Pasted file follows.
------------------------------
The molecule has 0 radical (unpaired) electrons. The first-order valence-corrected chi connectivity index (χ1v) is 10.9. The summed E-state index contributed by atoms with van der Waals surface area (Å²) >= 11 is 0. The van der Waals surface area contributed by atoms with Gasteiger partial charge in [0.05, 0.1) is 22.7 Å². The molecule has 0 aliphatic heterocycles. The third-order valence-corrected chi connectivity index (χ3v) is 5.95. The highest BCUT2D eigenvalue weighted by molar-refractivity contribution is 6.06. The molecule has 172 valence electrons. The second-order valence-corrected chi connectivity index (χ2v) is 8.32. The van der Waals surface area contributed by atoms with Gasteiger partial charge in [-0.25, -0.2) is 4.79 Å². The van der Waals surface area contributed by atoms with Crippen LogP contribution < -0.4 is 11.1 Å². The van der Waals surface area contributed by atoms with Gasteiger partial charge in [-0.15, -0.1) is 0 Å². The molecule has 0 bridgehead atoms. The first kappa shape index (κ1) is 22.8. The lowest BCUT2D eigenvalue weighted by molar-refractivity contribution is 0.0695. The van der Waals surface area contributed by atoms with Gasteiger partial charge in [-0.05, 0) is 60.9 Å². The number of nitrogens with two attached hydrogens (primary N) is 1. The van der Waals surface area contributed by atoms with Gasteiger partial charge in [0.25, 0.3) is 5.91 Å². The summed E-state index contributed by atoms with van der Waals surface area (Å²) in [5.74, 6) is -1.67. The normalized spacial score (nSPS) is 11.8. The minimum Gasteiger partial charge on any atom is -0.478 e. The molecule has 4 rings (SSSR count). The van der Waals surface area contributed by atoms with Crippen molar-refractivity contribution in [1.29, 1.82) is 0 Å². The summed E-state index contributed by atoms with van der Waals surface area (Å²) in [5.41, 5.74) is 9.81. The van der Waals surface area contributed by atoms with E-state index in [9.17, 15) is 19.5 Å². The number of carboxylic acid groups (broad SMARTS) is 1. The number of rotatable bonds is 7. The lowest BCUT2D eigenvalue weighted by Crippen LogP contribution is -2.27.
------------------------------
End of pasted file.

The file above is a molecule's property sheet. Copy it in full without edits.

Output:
The molecule has 0 radical (unpaired) electrons. The first-order valence-corrected chi connectivity index (χ1v) is 10.9. The summed E-state index contributed by atoms with van der Waals surface area (Å²) >= 11 is 0. The van der Waals surface area contributed by atoms with Gasteiger partial charge in [0.05, 0.1) is 22.7 Å². The molecule has 0 aliphatic heterocycles. The third-order valence-corrected chi connectivity index (χ3v) is 5.95. The highest BCUT2D eigenvalue weighted by molar-refractivity contribution is 6.06. The molecule has 172 valence electrons. The second-order valence-corrected chi connectivity index (χ2v) is 8.32. The van der Waals surface area contributed by atoms with Gasteiger partial charge in [-0.25, -0.2) is 4.79 Å². The van der Waals surface area contributed by atoms with Crippen LogP contribution < -0.4 is 11.1 Å². The van der Waals surface area contributed by atoms with Gasteiger partial charge in [-0.15, -0.1) is 0 Å². The molecule has 0 bridgehead atoms. The first kappa shape index (κ1) is 22.8. The lowest BCUT2D eigenvalue weighted by molar-refractivity contribution is 0.0695. The van der Waals surface area contributed by atoms with Gasteiger partial charge in [-0.05, 0) is 60.9 Å². The number of nitrogens with two attached hydrogens (primary N) is 1. The van der Waals surface area contributed by atoms with Gasteiger partial charge in [0.25, 0.3) is 5.91 Å². The summed E-state index contributed by atoms with van der Waals surface area (Å²) in [5.74, 6) is -1.67. The normalized spacial score (nSPS) is 11.8. The minimum Gasteiger partial charge on any atom is -0.478 e. The molecule has 4 rings (SSSR count). The van der Waals surface area contributed by atoms with Crippen molar-refractivity contribution in [1.29, 1.82) is 0 Å². The summed E-state index contributed by atoms with van der Waals surface area (Å²) in [5.41, 5.74) is 9.81. The van der Waals surface area contributed by atoms with E-state index in [9.17, 15) is 19.5 Å². The number of carboxylic acid groups (broad SMARTS) is 1. The number of rotatable bonds is 7. The lowest BCUT2D eigenvalue weighted by Crippen LogP contribution is -2.27.